But it didn’t have to be like this. Had the Metropolitan Police not pursued such stubborn ‘kettling’ tactics on the protest at the Bank of England, the damage could have been mitigated. Admittedly, there were several thugs who were intent on violence, but their ire was spurred on by the thousands of peaceful protesters who had been trapped in this small part of the square mile.

Police surrounded the main area, blocking all the exits by standing shoulder to shoulder and refused to allow protesters to leave “until the protest was over” for fear of the various London protest groups combining to form a riot, but the frustration of being penned in one area for hours without food, water or toilets is enough to make borderline dissidents turn to violence. Such controversial ‘kettling’ practices were only deemed legal in January.

Helicopter hovers over the G20 protest
Helicopter hovers over the G20 protest

Police stood by in full riot gear, but remained calm to the rising tide of anger. Photos were taken from rooftops and helicopters hovered ominously. The basic tactic seemed to be: “Let them loot and smash all they want, we’ll arrest them later.” After half an hour of unbridled window smashing, egg throwing, smoke-grenade lobbing and curtain ripping, 24 police horses were brought in to force the crowd back. In our modern times it is humbling to see such graceful creatures and their composure amidst the chaos. Melanie Reid has written an excellent column about this over at Timesonline.

Eventually an exit was opened, but there was no mass rush to escape. Rather, the disinterested protesters were left to find this back-door on their own. The majority of the protest was peaceful and colourful; full of dancing and accompanied by music from Billy Bragg and Get Cape. Wear Cape Fly. However, without a powerful enough PA to address the entire crowd, the event lacked focus or guidance.

A campaigner talks into a kinetic energy-powered PA at Climate CampClimate
A campaigner talks into a kinetic energy-powered PA at Climate Camp

Over at Bishopsgate, the Climate Camp protest was a much more peaceful affair. The hippie atmosphere provided a welcome relief and the level of debate and discussion was far more intellectual.

One speaker used a PA system powered by kinetic energy from a bicycle and invited passers-by to play climate change Top Trumps. If meaningful global change is going to come from direct action and protest, this seems like a much more likely source than the aggressive anarchist tactics which were unleashed at Threadneedle Street.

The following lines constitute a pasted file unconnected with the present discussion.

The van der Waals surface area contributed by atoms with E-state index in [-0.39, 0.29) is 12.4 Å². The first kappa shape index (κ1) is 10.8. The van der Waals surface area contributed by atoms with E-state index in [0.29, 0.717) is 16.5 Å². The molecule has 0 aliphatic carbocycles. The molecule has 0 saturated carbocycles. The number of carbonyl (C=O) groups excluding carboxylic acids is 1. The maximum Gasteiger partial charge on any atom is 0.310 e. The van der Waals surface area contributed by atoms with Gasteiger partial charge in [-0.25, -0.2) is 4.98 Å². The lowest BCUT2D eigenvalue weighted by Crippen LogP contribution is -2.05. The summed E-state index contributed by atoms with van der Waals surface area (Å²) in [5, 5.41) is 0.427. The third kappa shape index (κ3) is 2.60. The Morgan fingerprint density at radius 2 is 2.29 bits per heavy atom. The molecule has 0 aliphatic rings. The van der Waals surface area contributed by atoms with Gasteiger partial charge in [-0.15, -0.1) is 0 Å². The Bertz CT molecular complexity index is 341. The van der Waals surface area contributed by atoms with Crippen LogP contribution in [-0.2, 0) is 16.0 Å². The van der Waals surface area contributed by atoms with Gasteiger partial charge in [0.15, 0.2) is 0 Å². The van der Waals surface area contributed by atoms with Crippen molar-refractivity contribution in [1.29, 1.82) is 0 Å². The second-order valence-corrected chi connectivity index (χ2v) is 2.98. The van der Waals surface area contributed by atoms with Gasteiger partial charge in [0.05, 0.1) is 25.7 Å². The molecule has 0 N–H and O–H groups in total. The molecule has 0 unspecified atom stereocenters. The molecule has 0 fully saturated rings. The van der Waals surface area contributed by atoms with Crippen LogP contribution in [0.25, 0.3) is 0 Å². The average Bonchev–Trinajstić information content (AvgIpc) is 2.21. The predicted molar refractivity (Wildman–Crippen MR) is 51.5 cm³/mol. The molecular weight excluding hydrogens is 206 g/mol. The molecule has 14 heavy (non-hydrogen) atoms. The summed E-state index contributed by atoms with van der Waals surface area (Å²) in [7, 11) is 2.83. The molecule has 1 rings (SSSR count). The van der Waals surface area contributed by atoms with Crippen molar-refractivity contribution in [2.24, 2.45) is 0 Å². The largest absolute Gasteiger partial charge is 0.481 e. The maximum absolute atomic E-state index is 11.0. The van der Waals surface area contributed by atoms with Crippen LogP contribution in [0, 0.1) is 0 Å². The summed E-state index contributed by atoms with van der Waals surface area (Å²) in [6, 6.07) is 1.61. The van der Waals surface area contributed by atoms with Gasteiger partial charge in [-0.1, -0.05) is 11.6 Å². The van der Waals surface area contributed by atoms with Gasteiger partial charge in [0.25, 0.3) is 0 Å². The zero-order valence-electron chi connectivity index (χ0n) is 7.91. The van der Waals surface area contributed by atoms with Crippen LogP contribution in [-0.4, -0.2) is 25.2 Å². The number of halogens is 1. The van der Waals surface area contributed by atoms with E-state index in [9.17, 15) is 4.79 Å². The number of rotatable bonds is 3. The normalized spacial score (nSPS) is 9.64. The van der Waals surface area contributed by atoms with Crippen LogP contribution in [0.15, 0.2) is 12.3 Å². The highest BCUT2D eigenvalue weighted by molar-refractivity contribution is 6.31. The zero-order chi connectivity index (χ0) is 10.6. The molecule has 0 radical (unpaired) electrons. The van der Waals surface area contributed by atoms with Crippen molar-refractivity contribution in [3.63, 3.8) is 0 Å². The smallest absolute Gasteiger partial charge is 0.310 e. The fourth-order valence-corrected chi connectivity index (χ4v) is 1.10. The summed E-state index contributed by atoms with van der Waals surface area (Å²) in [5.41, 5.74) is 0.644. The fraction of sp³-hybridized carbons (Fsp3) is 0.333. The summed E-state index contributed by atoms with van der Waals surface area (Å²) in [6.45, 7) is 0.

I took all of the above photos – to see more and two video clips from this protest, visit my Flickr stream page. My partner-in-crime Abby Edge has a lovely slideshow of photos she took on the day and some great analysis over at her blog, Grassy Roots.

De Menezes Déjà Vu

An innocent victim
An innocent victim

Killing an innocent man on a tube train is not illegal.

That much we have already learnt this week from Sir Michael Wright QC.

Today the jury in the Jean Charles De Menezes case returned an open verdict, but I can’t help but wonder if, given the chance, they would have plumped for a verdict of unlawful killing.

There has been considerable fallout from the Jean Charles De Menezes inquest, with pertinent details coming to light every day. Last year the BBC put together a great step-by-step reconstruction of the events of 22 July 2005, which really brings the story to life. You can map the movements of the officers right down to the final actions.  For example, a surveillance officer failed to identify De Menezes as he was leaving his flat, because the officer in question was ‘relieving himself’ as the BBC so tactfully puts it. But, the main question people have been asking is will this happen again?

Well, I don’t think it’s a great leap to argue that it already has. Last week.

The case of David Sycamore may not garner  quite as much sympathy as that of Jean Charles De Menezes. He cannot be described as innocent in the same way – he was armed (albeit with an imitation firearm) and he was mentally unstable. But several of the excuses that have been put forward by Cressida Dick in response to the De Menezes case do not apply. We are not directly reeling from a major terrorist attack anymore and David Sycamore was not a suspected suicide bomber.

In such circumstances, should there be a shoot to kill policy? Understandably Sycamore was identified as a dangerous suspect, but surely there are less fatal ways of neutralising the threat he posed to the public. Attack dogs or Tasers for example? Once again the suspect was allowed to travel through a public area before the police finally made their move. Again we have to ask – if he was so dangerous, why was he not dealt with sooner?

The final moments of David Sycamore’s life are tinged with irony – his family says that he used to go to Guildford Cathedral to find inner peace. The image of a man gunned down on Cathedral steps at 3pm on a Sunday can hardly do the Police’s image any favours.

Once again, the IPCC have been called in to investigate. Once they deliver their findings, it hope this horrific story will get the mainstream coverage it deserves. But at the end of the day, I would not be surprised no decisive action was taken. This is certainly one case I’ll be watching with a keen eye.